Toki’s “Synth Series 002” was meant to be a temporary installation–a stunning web of yarn that brought curious visitors to an abandoned, graffiti-emblazoned building in Northeast. The duo behind the art collective–Toluwalase Rufai and Khai Grubbs–had hoped to take the strings down themselves on August 12.
On Saturday afternoon, however, someone beat them to it. The carefully arranged threads at 809 Channing Place in Edgewood were cut down without the pair’s knowledge. The yarn was piled in neat bundles on the floor.
So who tore down the piece? The answer remains unclear. The installation’s legality wasn’t firmly established; Rufai and Grubbs admit they created it without permission from the building’s owner. The address is listed as the future location for Channing Place, a six-story residential building by Douglas Development Corporation. The real estate developer didn’t immediately respond to requests for comment on Monday afternoon.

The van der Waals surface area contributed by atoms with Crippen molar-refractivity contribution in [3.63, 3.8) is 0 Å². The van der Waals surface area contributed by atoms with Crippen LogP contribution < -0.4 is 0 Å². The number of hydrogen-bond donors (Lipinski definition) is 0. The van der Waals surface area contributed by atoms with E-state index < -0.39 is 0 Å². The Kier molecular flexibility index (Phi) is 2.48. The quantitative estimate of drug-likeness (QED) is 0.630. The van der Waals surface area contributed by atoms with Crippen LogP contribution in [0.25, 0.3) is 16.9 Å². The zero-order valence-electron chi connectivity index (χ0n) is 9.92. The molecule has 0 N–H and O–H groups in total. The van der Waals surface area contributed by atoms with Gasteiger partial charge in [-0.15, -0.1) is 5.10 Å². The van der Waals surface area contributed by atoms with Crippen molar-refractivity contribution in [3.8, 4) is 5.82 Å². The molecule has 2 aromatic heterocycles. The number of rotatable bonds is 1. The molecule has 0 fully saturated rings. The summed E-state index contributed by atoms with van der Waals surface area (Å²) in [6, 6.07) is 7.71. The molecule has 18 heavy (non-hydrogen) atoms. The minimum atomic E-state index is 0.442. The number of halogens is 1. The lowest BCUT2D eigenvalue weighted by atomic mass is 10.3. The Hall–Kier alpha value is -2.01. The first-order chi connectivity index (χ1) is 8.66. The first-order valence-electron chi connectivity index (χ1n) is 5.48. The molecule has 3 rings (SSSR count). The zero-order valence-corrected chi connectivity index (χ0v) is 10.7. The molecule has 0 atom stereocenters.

What took Toki about 18 hours to create was destroyed in about an hour. “What’s the point of cutting it and putting it on the ground?” says Rufai, who heard the news from a commenter on Instagram. “Art is impermanent. It’s temporary. But it’s just the way [the installation] was treated that we do not like or agree with.”
Though they didn’t find what they were looking for, some weekend visitors lingered in the abandoned space. “It was cool because the art piece brought us to a part of the city that we don’t really frequent,” says Michael Fila, who visited the building with a friend on Sunday. “People seemed disappointed that it had been cut down, but it didn’t deter anyone from coming in to explore the space.”
Toki isn’t letting the snafu bring them down. Grubbs says they have plans for another installation before summer’s end: “We’re going to continue adding to the series.” As for the location, they’re not ready to reveal that just yet.